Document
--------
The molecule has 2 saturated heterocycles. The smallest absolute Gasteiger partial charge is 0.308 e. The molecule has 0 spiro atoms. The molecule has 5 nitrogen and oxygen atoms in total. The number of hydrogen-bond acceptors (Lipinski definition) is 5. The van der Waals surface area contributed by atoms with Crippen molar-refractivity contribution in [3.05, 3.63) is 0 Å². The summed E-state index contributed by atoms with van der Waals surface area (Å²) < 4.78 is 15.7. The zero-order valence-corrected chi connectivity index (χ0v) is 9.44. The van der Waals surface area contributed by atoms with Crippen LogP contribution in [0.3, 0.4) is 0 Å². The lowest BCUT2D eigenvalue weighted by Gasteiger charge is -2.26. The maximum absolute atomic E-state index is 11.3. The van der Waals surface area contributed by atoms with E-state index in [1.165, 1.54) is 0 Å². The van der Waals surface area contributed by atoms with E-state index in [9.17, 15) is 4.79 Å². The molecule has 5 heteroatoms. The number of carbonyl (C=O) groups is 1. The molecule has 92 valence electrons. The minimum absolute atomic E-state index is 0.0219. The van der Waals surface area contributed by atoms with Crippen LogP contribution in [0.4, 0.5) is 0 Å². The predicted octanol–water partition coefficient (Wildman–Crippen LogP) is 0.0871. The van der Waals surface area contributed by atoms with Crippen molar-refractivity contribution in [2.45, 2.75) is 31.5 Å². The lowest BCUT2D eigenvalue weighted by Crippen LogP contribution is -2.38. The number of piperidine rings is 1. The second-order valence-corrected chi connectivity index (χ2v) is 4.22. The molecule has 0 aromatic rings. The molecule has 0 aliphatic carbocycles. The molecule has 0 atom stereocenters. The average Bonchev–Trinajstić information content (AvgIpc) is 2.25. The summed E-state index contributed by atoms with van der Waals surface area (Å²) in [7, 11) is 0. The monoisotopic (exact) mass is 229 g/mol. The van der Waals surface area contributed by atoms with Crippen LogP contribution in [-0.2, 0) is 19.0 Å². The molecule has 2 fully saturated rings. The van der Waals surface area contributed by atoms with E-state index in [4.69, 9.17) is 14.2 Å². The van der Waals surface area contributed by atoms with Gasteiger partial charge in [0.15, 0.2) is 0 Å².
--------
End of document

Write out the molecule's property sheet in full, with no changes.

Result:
The molecule has 2 saturated heterocycles. The smallest absolute Gasteiger partial charge is 0.308 e. The molecule has 0 spiro atoms. The molecule has 5 nitrogen and oxygen atoms in total. The number of hydrogen-bond acceptors (Lipinski definition) is 5. The van der Waals surface area contributed by atoms with Crippen molar-refractivity contribution in [3.05, 3.63) is 0 Å². The summed E-state index contributed by atoms with van der Waals surface area (Å²) < 4.78 is 15.7. The zero-order valence-corrected chi connectivity index (χ0v) is 9.44. The van der Waals surface area contributed by atoms with Crippen LogP contribution in [0.3, 0.4) is 0 Å². The lowest BCUT2D eigenvalue weighted by Gasteiger charge is -2.26. The maximum absolute atomic E-state index is 11.3. The van der Waals surface area contributed by atoms with E-state index in [1.165, 1.54) is 0 Å². The van der Waals surface area contributed by atoms with E-state index in [9.17, 15) is 4.79 Å². The molecule has 5 heteroatoms. The number of carbonyl (C=O) groups is 1. The molecule has 92 valence electrons. The minimum absolute atomic E-state index is 0.0219. The van der Waals surface area contributed by atoms with Crippen LogP contribution in [0.4, 0.5) is 0 Å². The predicted octanol–water partition coefficient (Wildman–Crippen LogP) is 0.0871. The van der Waals surface area contributed by atoms with Crippen molar-refractivity contribution in [2.45, 2.75) is 31.5 Å². The lowest BCUT2D eigenvalue weighted by Crippen LogP contribution is -2.38. The number of piperidine rings is 1. The second-order valence-corrected chi connectivity index (χ2v) is 4.22. The molecule has 0 aromatic rings. The molecule has 0 aliphatic carbocycles. The molecule has 0 atom stereocenters. The average Bonchev–Trinajstić information content (AvgIpc) is 2.25. The summed E-state index contributed by atoms with van der Waals surface area (Å²) in [7, 11) is 0. The monoisotopic (exact) mass is 229 g/mol. The van der Waals surface area contributed by atoms with Crippen LogP contribution in [-0.2, 0) is 19.0 Å². The molecule has 2 fully saturated rings. The van der Waals surface area contributed by atoms with E-state index in [4.69, 9.17) is 14.2 Å². The van der Waals surface area contributed by atoms with Gasteiger partial charge in [0.15, 0.2) is 0 Å².